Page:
She said an overseas company was contracted to supply calisthenics clothing at a cost of P156 520, but since some components were found missing from the consignment, a complaint was lodged with the shipping company in August 2016. Considering the urgency of the matter and the importance of the items for the 50th Anniversary Independence Celebrations, the Permanent Secretary granted authority for the items to be purchased again from the same company at an estimated cost of P144 600 as the loss was to be recovered from the shipping company. ‘‘I could not establish the total cost of calisthenics clothing because the records for the tender and the additional expenditure were not availed during audit, as well as correspondence to show that follow-up was done to recover the loss on the initial consignment,’’ the Auditor General reported.
In the Francistown district, various suppliers were engaged to provide catering services on Independence Day at various amounts totalling P240 544, without having been issued with Government Purchase Orders, which was in contravention of Government procurement rules.
‘’A director of a company engaged to provide sound system at various events in Francistown at a cost of P243 000 was also a member of the Entertainment Committee, indicating possible conflict of interest. The District Commissioner’s office in Maun had P500 000 available for BOT50 celebrations and an amount of P253 026 transferred to the Maun Umbrella Village Development Committee had no supporting documentation as to how the expenditure was accounted for.”
Letebele noted that in some of the districts visited, namely Francistown and Mahalapye, registers for donations made by the public and the private sector were not provided when requested for during audit. She pointed out that detailed expenditure reports with supporting documents, such as payment vouchers were not available in the three districts visited, namely Mahalapye, Francistown and Maun. ‘‘For example, the Mahalapye district was allocated P800 000 for 46 villages but only P359 990 had documents supporting how it was utilised. Amounts totalling P11 028 400 were allocated to various Botswana Diplomatic Missions abroad through Letters of Authority to facilitate independence celebrations and reports were submitted to the Secretariat supporting the expenditure of P7 459 682.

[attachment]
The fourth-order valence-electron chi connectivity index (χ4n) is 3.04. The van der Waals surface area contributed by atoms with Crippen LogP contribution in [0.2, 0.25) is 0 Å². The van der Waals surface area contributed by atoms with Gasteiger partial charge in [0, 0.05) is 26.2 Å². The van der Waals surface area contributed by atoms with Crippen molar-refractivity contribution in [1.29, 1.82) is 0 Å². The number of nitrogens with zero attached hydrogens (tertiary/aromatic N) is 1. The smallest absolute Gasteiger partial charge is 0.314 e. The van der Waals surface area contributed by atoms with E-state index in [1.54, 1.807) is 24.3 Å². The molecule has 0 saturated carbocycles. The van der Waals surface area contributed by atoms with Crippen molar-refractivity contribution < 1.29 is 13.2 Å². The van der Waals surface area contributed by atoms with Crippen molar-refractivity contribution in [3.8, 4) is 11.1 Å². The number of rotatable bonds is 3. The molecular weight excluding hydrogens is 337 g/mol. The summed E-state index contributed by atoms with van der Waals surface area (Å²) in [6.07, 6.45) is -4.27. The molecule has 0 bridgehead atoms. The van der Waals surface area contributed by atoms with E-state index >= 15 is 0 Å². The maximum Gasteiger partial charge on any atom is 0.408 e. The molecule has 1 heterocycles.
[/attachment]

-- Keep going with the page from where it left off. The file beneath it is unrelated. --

An amount of P4 528 539 was disbursed to the Ministry of International Affairs and Cooperation to provide accommodation and banquet for the invited Heads of State and delegates, numbering 145.  Initially, hotel accommodation was arranged, but subsequently the University of Botswana Medical School was furnished in order to accommodate the Heads of State. ‘’It was however observed that the Medical School accommodation was never used, even though an amount of P4 155 063 was spent on the furnishings, but instead hotels were used to accommodate the Heads of State at a cost of P373 476,’’ Letebele highlighted.
Numerous activities required officials to work outside normal hours, hence overtime had to be paid. Letebele stated that during her audit, she observed irregularities on how overtime was paid.
‘‘Overtime amounting to P201 762 was paid separately from the BOT50 staff monthly salaries and as a result was not taxed.  In some instances, overtime authorization was done after work was completed.  In other instances, the date and the hours of overtime on the overtime authorisation forms were not stated.  It was observed that some of the officers worked for more than 14 hours overtime in a week, contrary to Section 11 (3) of the Employment Act, No. 26 of 1992,’’ Letebele exposed the rot in her report.